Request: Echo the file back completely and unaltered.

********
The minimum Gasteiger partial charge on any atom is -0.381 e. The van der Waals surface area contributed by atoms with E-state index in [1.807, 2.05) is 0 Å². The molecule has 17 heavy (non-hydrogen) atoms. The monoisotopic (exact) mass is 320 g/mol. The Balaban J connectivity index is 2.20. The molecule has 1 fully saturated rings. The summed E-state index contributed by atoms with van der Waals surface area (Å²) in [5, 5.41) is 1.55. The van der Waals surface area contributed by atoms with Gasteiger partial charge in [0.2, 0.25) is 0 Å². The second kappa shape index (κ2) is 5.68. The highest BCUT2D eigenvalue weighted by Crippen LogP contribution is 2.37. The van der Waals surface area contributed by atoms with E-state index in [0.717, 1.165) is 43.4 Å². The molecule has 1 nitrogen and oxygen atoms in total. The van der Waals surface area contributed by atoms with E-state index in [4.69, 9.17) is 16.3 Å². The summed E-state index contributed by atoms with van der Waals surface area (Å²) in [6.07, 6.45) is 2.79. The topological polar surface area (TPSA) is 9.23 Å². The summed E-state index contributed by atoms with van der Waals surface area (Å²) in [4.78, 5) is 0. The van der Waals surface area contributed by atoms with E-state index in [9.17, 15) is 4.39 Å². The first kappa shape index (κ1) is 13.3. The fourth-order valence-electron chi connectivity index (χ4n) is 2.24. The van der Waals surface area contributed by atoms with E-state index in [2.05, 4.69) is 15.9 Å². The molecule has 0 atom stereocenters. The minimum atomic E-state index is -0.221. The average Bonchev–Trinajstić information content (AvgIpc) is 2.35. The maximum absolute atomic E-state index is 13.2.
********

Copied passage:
The minimum Gasteiger partial charge on any atom is -0.381 e. The van der Waals surface area contributed by atoms with E-state index in [1.807, 2.05) is 0 Å². The molecule has 17 heavy (non-hydrogen) atoms. The monoisotopic (exact) mass is 320 g/mol. The Balaban J connectivity index is 2.20. The molecule has 1 fully saturated rings. The summed E-state index contributed by atoms with van der Waals surface area (Å²) in [5, 5.41) is 1.55. The van der Waals surface area contributed by atoms with Gasteiger partial charge in [0.2, 0.25) is 0 Å². The second kappa shape index (κ2) is 5.68. The highest BCUT2D eigenvalue weighted by Crippen LogP contribution is 2.37. The van der Waals surface area contributed by atoms with E-state index in [0.717, 1.165) is 43.4 Å². The molecule has 1 nitrogen and oxygen atoms in total. The van der Waals surface area contributed by atoms with E-state index in [4.69, 9.17) is 16.3 Å². The summed E-state index contributed by atoms with van der Waals surface area (Å²) in [6.07, 6.45) is 2.79. The topological polar surface area (TPSA) is 9.23 Å². The summed E-state index contributed by atoms with van der Waals surface area (Å²) in [4.78, 5) is 0. The van der Waals surface area contributed by atoms with E-state index in [9.17, 15) is 4.39 Å². The first kappa shape index (κ1) is 13.3. The fourth-order valence-electron chi connectivity index (χ4n) is 2.24. The van der Waals surface area contributed by atoms with E-state index in [2.05, 4.69) is 15.9 Å². The molecule has 0 atom stereocenters. The minimum atomic E-state index is -0.221. The average Bonchev–Trinajstić information content (AvgIpc) is 2.35. The maximum absolute atomic E-state index is 13.2.